One of England's most important early Tudor houses – Cowdray in West Sussex was partially destroyed by fire in 1793. Its magnificent ruins in the stunning landscape of Cowdray Park, in the heart of the South Downs National Park. It was so important it was visited by both Queen Elizabeth I and King Henry VIII.
Open every Saturday, Sunday and Bank Holidays from Saturday 30th April until Sunday 4th September 2016. 11 am – 4 pm with last entries at 3 pm.
St Botolph’s Church has been referred to by a historian as one of the ‘lost downland churches”. It is in a peaceful spot next to the River Adur. Pay a visit and admire the clean lines and perfect setting of the small, attractive church!
The building dates to about 950 AD, and Saxon construction can be seen in the south wall and chancel arch. The slender tower, though it looks Saxon, is actually a 13th century addition, as is the chancel, which replaced a Saxon apse. At the west end of the south wall is an original round-headed Saxon window. The church also has fragments of medieval wall painting …
The Saxons took advantage of the power vacuum in Sussex left behind by the Romans when they could no longer afford to maintain outlying parts of their empire in the fifth century. When the people of Sussex asked Rome for help in defending themselves from Saxon raiders, the Empire decided it couldn’t afford to strike back and left Britain to fight for its own future.
The name Sussex comes from an adaptation of the name South Saxons.
This lovely small church is just a couple of miles from Steyning & within easy reach of Brighton. I have walked there from nearby Bramber following the River Adur.
The fascinating Weald and Downlands Museum at Singleton has an annual historic gardens weekend each year in late June.
Find out about their six period gardens and meet their gardening team.
Discover the herbs, vegetables and flowers that rural households would have grown and used. This will explain what people did from Tudor times right up to the Victorian era.
Find out how they use the plants grown in the Museum’s gardens for medicinal and culinary purposes, as well as natural dyeing and other uses. You can also learn how important gardens were to the ordinary working rural people of the past and how they would have been managed.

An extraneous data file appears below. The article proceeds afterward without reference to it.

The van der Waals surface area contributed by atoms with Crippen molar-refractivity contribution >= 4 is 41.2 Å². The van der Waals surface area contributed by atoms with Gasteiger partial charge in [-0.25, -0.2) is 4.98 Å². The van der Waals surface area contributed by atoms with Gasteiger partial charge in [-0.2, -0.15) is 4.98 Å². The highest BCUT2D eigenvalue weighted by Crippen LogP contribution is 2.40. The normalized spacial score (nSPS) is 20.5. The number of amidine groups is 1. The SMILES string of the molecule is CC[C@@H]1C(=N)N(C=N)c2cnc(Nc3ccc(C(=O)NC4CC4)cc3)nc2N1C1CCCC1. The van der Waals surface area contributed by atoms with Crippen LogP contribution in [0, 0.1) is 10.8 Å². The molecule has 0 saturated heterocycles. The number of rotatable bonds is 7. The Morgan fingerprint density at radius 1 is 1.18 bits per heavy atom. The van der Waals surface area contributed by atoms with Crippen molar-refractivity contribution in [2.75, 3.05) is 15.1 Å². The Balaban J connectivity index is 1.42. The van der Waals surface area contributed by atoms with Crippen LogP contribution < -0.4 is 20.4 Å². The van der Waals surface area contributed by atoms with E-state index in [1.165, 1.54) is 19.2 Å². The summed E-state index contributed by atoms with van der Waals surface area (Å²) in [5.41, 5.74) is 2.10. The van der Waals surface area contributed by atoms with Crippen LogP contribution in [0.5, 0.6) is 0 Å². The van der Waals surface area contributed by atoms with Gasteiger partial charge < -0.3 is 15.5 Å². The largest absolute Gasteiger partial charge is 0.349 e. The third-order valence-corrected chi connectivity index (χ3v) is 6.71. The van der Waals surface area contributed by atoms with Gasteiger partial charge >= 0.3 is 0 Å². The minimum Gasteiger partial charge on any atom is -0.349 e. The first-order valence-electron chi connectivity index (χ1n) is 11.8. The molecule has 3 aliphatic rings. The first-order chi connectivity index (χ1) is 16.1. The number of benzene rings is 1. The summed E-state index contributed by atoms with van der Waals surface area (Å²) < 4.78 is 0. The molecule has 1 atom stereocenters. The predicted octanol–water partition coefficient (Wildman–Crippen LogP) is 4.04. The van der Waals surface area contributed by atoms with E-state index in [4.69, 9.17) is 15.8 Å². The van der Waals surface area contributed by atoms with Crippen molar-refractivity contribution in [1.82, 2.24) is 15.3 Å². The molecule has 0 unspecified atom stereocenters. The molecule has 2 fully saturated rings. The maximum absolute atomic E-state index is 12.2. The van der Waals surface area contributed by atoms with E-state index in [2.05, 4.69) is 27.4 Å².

There will be displays, guided walks and talks, plus a chance to view their short film about the gardens. You can also chat to their gardening team and see the Museum’s Herbarium.
Steyning is a fascinating place if you love history: The small rural town pre-dates the Norman Conquest.
St Cuthman, a Celtic saint from c8 or c9, is alleged to have arrived here pulling his sick mother in a cart. When the tow rope broke he assumed that this was a sign from God that Steyning was where he should stay. He built built a wooden church – and administered to the needs of his adopted flock. After his death, the church became a place of pilgrimage. The sea was much closer by in those days and so a port of St Cuthman was built on the River Adur nearby. The church at Steyning was part of a monastery …
The church was rebuilt in later years on the same site. Inside the building, is a truly glorious Norman nave, complete with the most beautifully harmonious decorations and carvings.
As you walk along the street you’ll see late-medieval timber-framed domestic buildings. Many have been cased in various materials – brick, flint, weatherboarding, and hung tiles, and the antiquity of some is completely disguised externally.
The original settlement at Steyning was probably in fairly early Saxon times. It already existed when, according to the legend, St. Cuthman founded a church there, perhaps in the late 8th or early 9th century at the far end of Church Street.
Steyning is in West Sussex within easy reach of Brighton. Church Street is just a 5 minute walk from Rosebud Cottage.
Another picture of the excellent Weald and Downland Museum..
Discover traditional buildings that tell the story of the people who lived and worked in them over a 600-year period! Explore the 40-acre site and visit some of their 50 exhibit buildings.
Many of their houses are furnished to recreate historic domestic interiors. Enjoy demonstrations: E.g Cooking in their Tudor kitchen; milling flour in their working watermill; blacksmithing in their Victorian smithy.
Run by English Heritage, the Abbey takes its name from the town of Battle in East Sussex and was founded to commemorate the bloody battle that saw William the Conqueror assume control of England in 1066.
The high altar of the abbey church was reputedly on the spot where Harold died and is now marked by a special commemorative stone.
The Abbey was founded as a result of a vow made by William in an Abbey at St Valerie Sur Somme, before the sea crossing, in which he promised to establish a monastery free of episcopal control if God granted him victory.
When William died, he left many gifts to the Abbey which included his royal cloak and a portable altar used on his campaigns. William had endowed the Abbey to such an extent that it became the 15th wealthiest religious house in the country. However the twin terrors of repeated French raids and the Black Death had a lasting impact on the abbey and drastically affected its population and income.
Subsequent centuries saw the Abbey grow in status and wealth thanks to the Abbots' careful management of its resources.
The Abbey now has a new visitor centre with some incredible interactive displays. There's also a café with wonderful views of the battlefield and a host of innovative new features throughout the attraction.